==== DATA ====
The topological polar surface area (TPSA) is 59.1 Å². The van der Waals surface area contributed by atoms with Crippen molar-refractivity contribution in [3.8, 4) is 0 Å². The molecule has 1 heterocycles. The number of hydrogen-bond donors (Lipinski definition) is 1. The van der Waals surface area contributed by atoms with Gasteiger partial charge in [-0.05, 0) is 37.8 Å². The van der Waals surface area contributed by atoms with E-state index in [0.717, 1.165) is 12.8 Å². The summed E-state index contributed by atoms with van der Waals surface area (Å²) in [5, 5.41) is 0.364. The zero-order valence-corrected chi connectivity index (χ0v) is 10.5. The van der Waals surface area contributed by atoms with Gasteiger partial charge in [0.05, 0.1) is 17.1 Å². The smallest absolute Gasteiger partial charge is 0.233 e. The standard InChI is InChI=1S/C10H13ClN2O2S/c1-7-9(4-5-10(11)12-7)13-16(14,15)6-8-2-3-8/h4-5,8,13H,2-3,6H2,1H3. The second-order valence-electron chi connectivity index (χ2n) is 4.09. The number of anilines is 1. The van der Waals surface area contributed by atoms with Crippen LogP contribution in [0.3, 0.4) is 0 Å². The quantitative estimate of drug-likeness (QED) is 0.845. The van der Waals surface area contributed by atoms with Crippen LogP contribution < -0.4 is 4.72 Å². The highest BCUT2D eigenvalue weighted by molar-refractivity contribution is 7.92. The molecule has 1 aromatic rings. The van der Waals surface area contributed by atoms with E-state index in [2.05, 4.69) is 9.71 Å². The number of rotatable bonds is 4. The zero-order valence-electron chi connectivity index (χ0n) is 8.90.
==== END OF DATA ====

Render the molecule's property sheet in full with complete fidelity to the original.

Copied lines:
The topological polar surface area (TPSA) is 59.1 Å². The van der Waals surface area contributed by atoms with Crippen molar-refractivity contribution in [3.8, 4) is 0 Å². The molecule has 1 heterocycles. The number of hydrogen-bond donors (Lipinski definition) is 1. The van der Waals surface area contributed by atoms with Gasteiger partial charge in [-0.05, 0) is 37.8 Å². The van der Waals surface area contributed by atoms with E-state index in [0.717, 1.165) is 12.8 Å². The summed E-state index contributed by atoms with van der Waals surface area (Å²) in [5, 5.41) is 0.364. The zero-order valence-corrected chi connectivity index (χ0v) is 10.5. The van der Waals surface area contributed by atoms with Gasteiger partial charge in [0.05, 0.1) is 17.1 Å². The smallest absolute Gasteiger partial charge is 0.233 e. The standard InChI is InChI=1S/C10H13ClN2O2S/c1-7-9(4-5-10(11)12-7)13-16(14,15)6-8-2-3-8/h4-5,8,13H,2-3,6H2,1H3. The second-order valence-electron chi connectivity index (χ2n) is 4.09. The number of anilines is 1. The van der Waals surface area contributed by atoms with Crippen LogP contribution in [0.3, 0.4) is 0 Å². The quantitative estimate of drug-likeness (QED) is 0.845. The van der Waals surface area contributed by atoms with Crippen LogP contribution < -0.4 is 4.72 Å². The highest BCUT2D eigenvalue weighted by molar-refractivity contribution is 7.92. The molecule has 1 aromatic rings. The van der Waals surface area contributed by atoms with E-state index in [2.05, 4.69) is 9.71 Å². The number of rotatable bonds is 4. The zero-order valence-electron chi connectivity index (χ0n) is 8.90.